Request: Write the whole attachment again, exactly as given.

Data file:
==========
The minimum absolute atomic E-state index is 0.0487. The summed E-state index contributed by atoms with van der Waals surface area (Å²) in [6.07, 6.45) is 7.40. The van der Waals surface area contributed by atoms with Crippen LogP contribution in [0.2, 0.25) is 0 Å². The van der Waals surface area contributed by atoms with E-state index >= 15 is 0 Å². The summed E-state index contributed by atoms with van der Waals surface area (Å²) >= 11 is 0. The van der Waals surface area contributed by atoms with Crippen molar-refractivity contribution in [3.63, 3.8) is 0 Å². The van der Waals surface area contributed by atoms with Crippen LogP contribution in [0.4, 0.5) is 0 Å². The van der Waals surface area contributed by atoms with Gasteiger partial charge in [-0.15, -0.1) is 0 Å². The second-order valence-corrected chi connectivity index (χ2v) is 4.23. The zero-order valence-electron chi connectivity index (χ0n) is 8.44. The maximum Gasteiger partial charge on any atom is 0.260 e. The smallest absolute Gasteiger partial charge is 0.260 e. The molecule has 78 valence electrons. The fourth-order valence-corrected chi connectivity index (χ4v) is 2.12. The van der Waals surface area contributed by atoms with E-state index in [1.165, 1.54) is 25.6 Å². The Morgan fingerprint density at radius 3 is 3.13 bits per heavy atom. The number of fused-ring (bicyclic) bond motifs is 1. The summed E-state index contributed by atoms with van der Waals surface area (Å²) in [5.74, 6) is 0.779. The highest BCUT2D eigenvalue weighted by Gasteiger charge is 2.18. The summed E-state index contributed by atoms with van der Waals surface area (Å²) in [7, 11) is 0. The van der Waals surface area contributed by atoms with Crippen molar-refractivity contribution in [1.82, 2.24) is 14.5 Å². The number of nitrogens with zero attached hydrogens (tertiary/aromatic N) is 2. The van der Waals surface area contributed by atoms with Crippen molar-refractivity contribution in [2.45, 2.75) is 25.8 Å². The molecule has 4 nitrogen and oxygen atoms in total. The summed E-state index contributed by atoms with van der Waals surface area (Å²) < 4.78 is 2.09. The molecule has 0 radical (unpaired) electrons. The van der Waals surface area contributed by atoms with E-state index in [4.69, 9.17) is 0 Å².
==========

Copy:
The minimum absolute atomic E-state index is 0.0487. The summed E-state index contributed by atoms with van der Waals surface area (Å²) in [6.07, 6.45) is 7.40. The van der Waals surface area contributed by atoms with Crippen LogP contribution in [0.2, 0.25) is 0 Å². The van der Waals surface area contributed by atoms with E-state index >= 15 is 0 Å². The summed E-state index contributed by atoms with van der Waals surface area (Å²) >= 11 is 0. The van der Waals surface area contributed by atoms with Crippen molar-refractivity contribution in [3.63, 3.8) is 0 Å². The van der Waals surface area contributed by atoms with Crippen LogP contribution in [0.4, 0.5) is 0 Å². The van der Waals surface area contributed by atoms with Gasteiger partial charge in [-0.15, -0.1) is 0 Å². The second-order valence-corrected chi connectivity index (χ2v) is 4.23. The zero-order valence-electron chi connectivity index (χ0n) is 8.44. The maximum Gasteiger partial charge on any atom is 0.260 e. The smallest absolute Gasteiger partial charge is 0.260 e. The molecule has 78 valence electrons. The fourth-order valence-corrected chi connectivity index (χ4v) is 2.12. The van der Waals surface area contributed by atoms with E-state index in [1.165, 1.54) is 25.6 Å². The Morgan fingerprint density at radius 3 is 3.13 bits per heavy atom. The number of fused-ring (bicyclic) bond motifs is 1. The summed E-state index contributed by atoms with van der Waals surface area (Å²) in [5.74, 6) is 0.779. The highest BCUT2D eigenvalue weighted by Gasteiger charge is 2.18. The summed E-state index contributed by atoms with van der Waals surface area (Å²) in [7, 11) is 0. The van der Waals surface area contributed by atoms with Crippen molar-refractivity contribution in [1.82, 2.24) is 14.5 Å². The number of nitrogens with zero attached hydrogens (tertiary/aromatic N) is 2. The van der Waals surface area contributed by atoms with Crippen molar-refractivity contribution in [2.45, 2.75) is 25.8 Å². The molecule has 4 nitrogen and oxygen atoms in total. The summed E-state index contributed by atoms with van der Waals surface area (Å²) < 4.78 is 2.09. The molecule has 0 radical (unpaired) electrons. The van der Waals surface area contributed by atoms with E-state index in [4.69, 9.17) is 0 Å².